The political, social, and economic problems of tomorrow aren’t going to be solved using the methods honed by Baby Boomers and their parents (no offense to either generation). That message took center stage at this year’s World Innovation Forum, which took place on June 12th and 13th. But no matter how old you are, progress and prosperity are dependent on innovation. Here are five takeaways I took from more than a dozen speakers during the two-day idea-fest. The takeaways are for those of all ages:
Rebecca Henderson, co-director of the Business and Environment Initiative at Harvard, gave a sobering perspective on a future without change. A number of ills you’ve likely heard before — animal extinction, disrupted global weather patterns, water pollution and food shortages — are all looming. As we seemingly creep closer to global catastrophe, Henderson encouragingly suggests that we cannot only make the changes needed to preserve our environment and planet, but can probably make a profit doing it. With modest shifts in focus, organizations can improve the bottom line by reducing waste and emissions, and even generate revenue by solving large-scale problems.
Putting theory to practice, the young entrepreneurs at Sword & Plough, were featured for their sustainable and innovative products. Sword & Plough is marketing itself as a quadruple bottom-line company that repurposes used military fabrics in the creation of fashionable handbags and accessories crafted by veterans.
The idea that innovation is best achieved through the rigor of deliberate practice was an empowering takeaway echoed throughout the event. Innovation experts Luke Williams and John Kao often repeated this finding: innovative thinking, innovative climates, and innovative achievements are born from an explicit focus and continual effort. Specific practices include, setting aside time to think about how to be innovative in the varying contexts of your business (product, process, service, etc.), inviting different ideas and perspectives through conversation and shared spaces, accepting failure as a part of the process, and continually experimenting.
Kao described improvisation and innovation as the tension between structure and chaos; and, Williams provided valuable insight into how to embrace such tension through orderly exercises such as identifying product clichés and defining their opposites. For example, while the cliché of socks is to sell matched pairs, LittleMissMatched is building a company around the idea of selling unmatched socks in threes.
Will Pearson, co-founder of the magazine and media platform, Mental_Floss, provided key insight into the lessons he’s learned capturing the loyalty and raw power of the massively large and increasingly influential Millennial generation. Sighting Mental_Floss’s unique and exceptionally successful approach (e.g., named to Time’s 50 Best Web sites of 2013) to reaching out and engaging supporters, Pearson noted that while millennials may jump from task to task, device to device, and idea to idea, they can be swept into a frenzy through a variety of media, self expression, and idea sharing. To prove the point, Pearson told the story of the company’s evolving t-shirt business, which consists of paying contributors a modest fee for a good design and then selling the shirts online– a seemingly win-win collaborative strategy.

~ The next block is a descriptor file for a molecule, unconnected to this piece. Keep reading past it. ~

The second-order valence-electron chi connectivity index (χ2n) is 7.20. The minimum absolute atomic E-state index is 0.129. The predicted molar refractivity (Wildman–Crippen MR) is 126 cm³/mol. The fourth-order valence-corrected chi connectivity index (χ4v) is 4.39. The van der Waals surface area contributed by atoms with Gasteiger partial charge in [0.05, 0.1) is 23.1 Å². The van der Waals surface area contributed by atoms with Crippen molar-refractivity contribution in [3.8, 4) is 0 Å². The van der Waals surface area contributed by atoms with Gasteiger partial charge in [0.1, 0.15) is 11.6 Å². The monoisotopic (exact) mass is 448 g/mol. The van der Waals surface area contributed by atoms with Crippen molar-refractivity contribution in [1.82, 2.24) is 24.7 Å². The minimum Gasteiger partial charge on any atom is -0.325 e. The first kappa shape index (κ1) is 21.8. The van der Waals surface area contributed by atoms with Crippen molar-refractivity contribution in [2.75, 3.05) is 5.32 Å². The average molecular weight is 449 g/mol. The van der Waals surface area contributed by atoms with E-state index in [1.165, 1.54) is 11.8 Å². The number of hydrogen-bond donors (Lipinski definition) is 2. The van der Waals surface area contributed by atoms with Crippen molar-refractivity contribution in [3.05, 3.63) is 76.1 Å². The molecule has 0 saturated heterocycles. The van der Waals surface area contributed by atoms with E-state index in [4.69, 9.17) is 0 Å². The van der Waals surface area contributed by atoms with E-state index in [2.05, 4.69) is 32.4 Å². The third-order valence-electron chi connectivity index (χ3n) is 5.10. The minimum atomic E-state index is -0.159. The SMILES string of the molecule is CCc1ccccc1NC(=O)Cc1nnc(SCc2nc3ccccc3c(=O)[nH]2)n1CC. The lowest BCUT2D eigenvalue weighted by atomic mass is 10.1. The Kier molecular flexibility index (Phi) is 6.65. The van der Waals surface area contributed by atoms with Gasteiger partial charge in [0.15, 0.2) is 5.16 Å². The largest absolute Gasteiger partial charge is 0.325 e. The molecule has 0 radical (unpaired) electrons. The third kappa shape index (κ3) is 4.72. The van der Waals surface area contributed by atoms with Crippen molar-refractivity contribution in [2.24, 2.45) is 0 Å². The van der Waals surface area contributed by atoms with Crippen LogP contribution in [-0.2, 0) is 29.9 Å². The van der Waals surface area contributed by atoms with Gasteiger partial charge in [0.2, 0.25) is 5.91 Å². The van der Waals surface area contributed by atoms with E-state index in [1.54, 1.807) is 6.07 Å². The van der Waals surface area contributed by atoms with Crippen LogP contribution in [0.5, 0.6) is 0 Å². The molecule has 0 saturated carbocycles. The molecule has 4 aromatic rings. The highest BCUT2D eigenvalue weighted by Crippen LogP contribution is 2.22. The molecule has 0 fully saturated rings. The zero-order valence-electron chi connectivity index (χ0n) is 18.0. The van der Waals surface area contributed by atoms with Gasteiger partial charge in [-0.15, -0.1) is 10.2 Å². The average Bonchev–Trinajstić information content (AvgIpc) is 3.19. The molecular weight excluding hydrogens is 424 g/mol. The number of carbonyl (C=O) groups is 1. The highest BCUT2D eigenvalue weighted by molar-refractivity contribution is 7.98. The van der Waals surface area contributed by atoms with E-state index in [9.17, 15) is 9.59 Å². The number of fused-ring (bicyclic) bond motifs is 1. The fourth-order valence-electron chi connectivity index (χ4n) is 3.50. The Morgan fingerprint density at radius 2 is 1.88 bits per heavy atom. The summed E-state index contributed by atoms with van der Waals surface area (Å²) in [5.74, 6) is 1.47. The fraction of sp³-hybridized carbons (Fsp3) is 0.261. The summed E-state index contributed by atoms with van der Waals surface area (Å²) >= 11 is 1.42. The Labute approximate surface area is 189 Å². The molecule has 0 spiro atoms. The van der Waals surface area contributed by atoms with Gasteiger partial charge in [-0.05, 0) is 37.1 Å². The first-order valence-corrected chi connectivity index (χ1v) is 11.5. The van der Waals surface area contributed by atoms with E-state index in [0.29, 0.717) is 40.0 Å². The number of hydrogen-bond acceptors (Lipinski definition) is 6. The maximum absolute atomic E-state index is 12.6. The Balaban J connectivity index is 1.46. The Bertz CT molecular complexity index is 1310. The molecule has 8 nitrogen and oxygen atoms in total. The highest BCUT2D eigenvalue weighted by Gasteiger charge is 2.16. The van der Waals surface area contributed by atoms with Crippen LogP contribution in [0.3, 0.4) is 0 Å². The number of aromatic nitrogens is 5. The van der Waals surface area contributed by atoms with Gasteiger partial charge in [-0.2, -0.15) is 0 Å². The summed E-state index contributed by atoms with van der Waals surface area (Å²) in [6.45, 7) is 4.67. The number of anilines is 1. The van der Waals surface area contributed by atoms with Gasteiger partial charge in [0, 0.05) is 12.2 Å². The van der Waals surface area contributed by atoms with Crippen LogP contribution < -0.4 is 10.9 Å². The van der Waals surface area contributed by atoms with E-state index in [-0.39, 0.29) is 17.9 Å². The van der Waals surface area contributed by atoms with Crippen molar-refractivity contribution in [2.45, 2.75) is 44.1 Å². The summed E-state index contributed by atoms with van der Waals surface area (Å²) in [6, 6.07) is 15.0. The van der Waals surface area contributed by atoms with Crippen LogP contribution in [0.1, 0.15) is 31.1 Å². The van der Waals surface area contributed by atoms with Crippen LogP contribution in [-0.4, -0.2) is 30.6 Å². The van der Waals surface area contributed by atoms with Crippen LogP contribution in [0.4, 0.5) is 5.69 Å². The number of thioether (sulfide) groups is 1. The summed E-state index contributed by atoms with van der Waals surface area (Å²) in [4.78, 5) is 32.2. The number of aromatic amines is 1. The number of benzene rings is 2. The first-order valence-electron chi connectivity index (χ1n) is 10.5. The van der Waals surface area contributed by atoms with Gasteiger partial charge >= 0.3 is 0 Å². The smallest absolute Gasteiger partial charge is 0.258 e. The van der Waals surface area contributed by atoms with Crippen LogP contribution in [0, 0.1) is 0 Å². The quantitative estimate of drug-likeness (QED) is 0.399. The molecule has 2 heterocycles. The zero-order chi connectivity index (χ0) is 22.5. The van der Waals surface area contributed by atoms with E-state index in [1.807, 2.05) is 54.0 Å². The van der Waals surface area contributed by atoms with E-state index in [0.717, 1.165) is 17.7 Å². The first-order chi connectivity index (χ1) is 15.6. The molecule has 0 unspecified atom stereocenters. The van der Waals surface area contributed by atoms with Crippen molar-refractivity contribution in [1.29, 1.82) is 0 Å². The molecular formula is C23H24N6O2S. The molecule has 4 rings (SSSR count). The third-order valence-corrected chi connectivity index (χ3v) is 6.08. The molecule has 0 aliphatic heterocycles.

With a humble and accessible delivery, Michael Martin told the inspiring story of Vibram FiveFingers. You may have laughed at the footwear constructed to accommodate each individual toe. In the early days, FiveFingers shoes were brutalized by consumers and industry insiders as ugly and absurd. With little marketing budget and practical concerns that have included the mass production of a shoe that’s largely made by hand, Martin and his team at Vibram found a way to push through. In spite of the obstacles, FiveFingers have become a symbol for the barefoot running movement, an increasingly hot trend, and was even named one of Time Magazine’s best inventions of 2007.
The improv troupe On Your Feet creatively reminded the audience that the process of innovation can be as fun as it is rewarding. Continuously popping up throughout the conference, On Your Feet led the audience through stream of conscious brainstorming and improv exercises that ranged from using a short list of favorite things to create an innovative product or how the unnoticed objects around us can be used to memorably name a rock band. Slightly irreverent, the troupe used improvisational acting to explore how freeing your mind and letting go of your impulses can lead to creative and compelling solutions.
Dan Leidl is the co-author of the book, Team Turnarounds, regularly writes on topics that range from leadership and team development to innovation and motivation, and is a Managing Partner with Meno Consulting.